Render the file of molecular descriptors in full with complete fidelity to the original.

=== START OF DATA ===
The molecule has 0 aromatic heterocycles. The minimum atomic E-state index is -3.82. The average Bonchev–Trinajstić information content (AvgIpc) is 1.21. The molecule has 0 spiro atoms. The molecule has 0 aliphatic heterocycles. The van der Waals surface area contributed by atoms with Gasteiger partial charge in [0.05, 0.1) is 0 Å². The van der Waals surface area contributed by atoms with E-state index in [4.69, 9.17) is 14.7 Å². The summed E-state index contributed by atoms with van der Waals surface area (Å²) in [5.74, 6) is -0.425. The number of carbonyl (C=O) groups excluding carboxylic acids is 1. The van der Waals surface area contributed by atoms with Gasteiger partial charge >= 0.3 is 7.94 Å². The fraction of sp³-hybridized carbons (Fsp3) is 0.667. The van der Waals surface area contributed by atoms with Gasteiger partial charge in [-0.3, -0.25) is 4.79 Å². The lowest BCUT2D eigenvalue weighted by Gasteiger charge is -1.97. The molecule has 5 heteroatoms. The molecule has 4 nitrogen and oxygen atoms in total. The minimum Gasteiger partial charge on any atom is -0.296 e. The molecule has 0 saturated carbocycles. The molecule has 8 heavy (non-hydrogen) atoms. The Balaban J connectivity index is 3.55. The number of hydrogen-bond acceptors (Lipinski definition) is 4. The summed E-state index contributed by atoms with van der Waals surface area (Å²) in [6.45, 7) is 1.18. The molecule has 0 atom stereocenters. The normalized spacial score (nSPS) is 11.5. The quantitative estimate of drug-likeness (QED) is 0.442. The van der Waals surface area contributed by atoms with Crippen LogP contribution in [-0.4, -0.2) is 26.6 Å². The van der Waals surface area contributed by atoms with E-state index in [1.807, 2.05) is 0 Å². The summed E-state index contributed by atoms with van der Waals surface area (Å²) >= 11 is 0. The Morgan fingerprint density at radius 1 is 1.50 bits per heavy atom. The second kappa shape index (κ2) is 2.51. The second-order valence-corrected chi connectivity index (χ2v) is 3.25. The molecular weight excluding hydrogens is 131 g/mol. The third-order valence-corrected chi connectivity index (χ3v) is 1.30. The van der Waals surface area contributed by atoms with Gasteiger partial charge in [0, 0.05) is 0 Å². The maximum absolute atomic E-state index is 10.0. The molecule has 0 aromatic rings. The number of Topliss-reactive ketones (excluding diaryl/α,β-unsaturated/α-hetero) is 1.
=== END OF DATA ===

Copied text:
The molecule has 0 aromatic heterocycles. The minimum atomic E-state index is -3.82. The average Bonchev–Trinajstić information content (AvgIpc) is 1.21. The molecule has 0 spiro atoms. The molecule has 0 aliphatic heterocycles. The van der Waals surface area contributed by atoms with Gasteiger partial charge in [0.05, 0.1) is 0 Å². The van der Waals surface area contributed by atoms with E-state index in [4.69, 9.17) is 14.7 Å². The summed E-state index contributed by atoms with van der Waals surface area (Å²) in [5.74, 6) is -0.425. The number of carbonyl (C=O) groups excluding carboxylic acids is 1. The van der Waals surface area contributed by atoms with Gasteiger partial charge >= 0.3 is 7.94 Å². The fraction of sp³-hybridized carbons (Fsp3) is 0.667. The van der Waals surface area contributed by atoms with Gasteiger partial charge in [-0.3, -0.25) is 4.79 Å². The lowest BCUT2D eigenvalue weighted by Gasteiger charge is -1.97. The molecule has 5 heteroatoms. The molecule has 4 nitrogen and oxygen atoms in total. The minimum Gasteiger partial charge on any atom is -0.296 e. The molecule has 0 saturated carbocycles. The molecule has 8 heavy (non-hydrogen) atoms. The Balaban J connectivity index is 3.55. The number of hydrogen-bond acceptors (Lipinski definition) is 4. The summed E-state index contributed by atoms with van der Waals surface area (Å²) in [6.45, 7) is 1.18. The molecule has 0 atom stereocenters. The normalized spacial score (nSPS) is 11.5. The quantitative estimate of drug-likeness (QED) is 0.442. The van der Waals surface area contributed by atoms with Crippen LogP contribution in [-0.4, -0.2) is 26.6 Å². The van der Waals surface area contributed by atoms with E-state index in [1.807, 2.05) is 0 Å². The summed E-state index contributed by atoms with van der Waals surface area (Å²) >= 11 is 0. The Morgan fingerprint density at radius 1 is 1.50 bits per heavy atom. The second kappa shape index (κ2) is 2.51. The second-order valence-corrected chi connectivity index (χ2v) is 3.25. The molecular weight excluding hydrogens is 131 g/mol. The third-order valence-corrected chi connectivity index (χ3v) is 1.30. The van der Waals surface area contributed by atoms with Gasteiger partial charge in [0, 0.05) is 0 Å². The maximum absolute atomic E-state index is 10.0. The molecule has 0 aromatic rings. The number of Topliss-reactive ketones (excluding diaryl/α,β-unsaturated/α-hetero) is 1.